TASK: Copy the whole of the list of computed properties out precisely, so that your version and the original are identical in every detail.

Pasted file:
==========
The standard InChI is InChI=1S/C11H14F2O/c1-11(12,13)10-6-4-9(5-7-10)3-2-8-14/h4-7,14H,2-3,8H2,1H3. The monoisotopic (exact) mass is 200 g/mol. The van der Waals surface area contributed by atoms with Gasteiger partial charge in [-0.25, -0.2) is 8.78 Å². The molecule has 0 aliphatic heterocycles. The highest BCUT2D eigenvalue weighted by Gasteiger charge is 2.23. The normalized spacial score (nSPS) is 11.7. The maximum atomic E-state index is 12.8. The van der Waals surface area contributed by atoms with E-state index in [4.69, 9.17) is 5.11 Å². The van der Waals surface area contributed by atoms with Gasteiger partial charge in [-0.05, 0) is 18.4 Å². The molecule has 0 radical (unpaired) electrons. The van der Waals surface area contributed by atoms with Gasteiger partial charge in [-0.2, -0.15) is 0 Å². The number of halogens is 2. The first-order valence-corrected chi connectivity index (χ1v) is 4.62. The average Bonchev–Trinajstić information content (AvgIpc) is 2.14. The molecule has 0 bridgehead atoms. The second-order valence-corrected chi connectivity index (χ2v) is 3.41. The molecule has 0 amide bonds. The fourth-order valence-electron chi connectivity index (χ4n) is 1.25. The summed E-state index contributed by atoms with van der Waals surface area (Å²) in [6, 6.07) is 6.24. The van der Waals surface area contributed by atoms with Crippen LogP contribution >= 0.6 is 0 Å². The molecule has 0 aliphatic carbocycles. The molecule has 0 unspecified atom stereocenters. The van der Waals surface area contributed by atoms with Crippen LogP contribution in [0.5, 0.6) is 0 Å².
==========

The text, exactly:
The standard InChI is InChI=1S/C11H14F2O/c1-11(12,13)10-6-4-9(5-7-10)3-2-8-14/h4-7,14H,2-3,8H2,1H3. The monoisotopic (exact) mass is 200 g/mol. The van der Waals surface area contributed by atoms with Gasteiger partial charge in [-0.25, -0.2) is 8.78 Å². The molecule has 0 aliphatic heterocycles. The highest BCUT2D eigenvalue weighted by Gasteiger charge is 2.23. The normalized spacial score (nSPS) is 11.7. The maximum atomic E-state index is 12.8. The van der Waals surface area contributed by atoms with E-state index in [4.69, 9.17) is 5.11 Å². The van der Waals surface area contributed by atoms with Gasteiger partial charge in [-0.05, 0) is 18.4 Å². The molecule has 0 radical (unpaired) electrons. The van der Waals surface area contributed by atoms with Gasteiger partial charge in [-0.2, -0.15) is 0 Å². The number of halogens is 2. The first-order valence-corrected chi connectivity index (χ1v) is 4.62. The average Bonchev–Trinajstić information content (AvgIpc) is 2.14. The molecule has 0 bridgehead atoms. The second-order valence-corrected chi connectivity index (χ2v) is 3.41. The molecule has 0 amide bonds. The fourth-order valence-electron chi connectivity index (χ4n) is 1.25. The summed E-state index contributed by atoms with van der Waals surface area (Å²) in [6, 6.07) is 6.24. The van der Waals surface area contributed by atoms with Crippen LogP contribution >= 0.6 is 0 Å². The molecule has 0 aliphatic carbocycles. The molecule has 0 unspecified atom stereocenters. The van der Waals surface area contributed by atoms with Crippen LogP contribution in [0.5, 0.6) is 0 Å².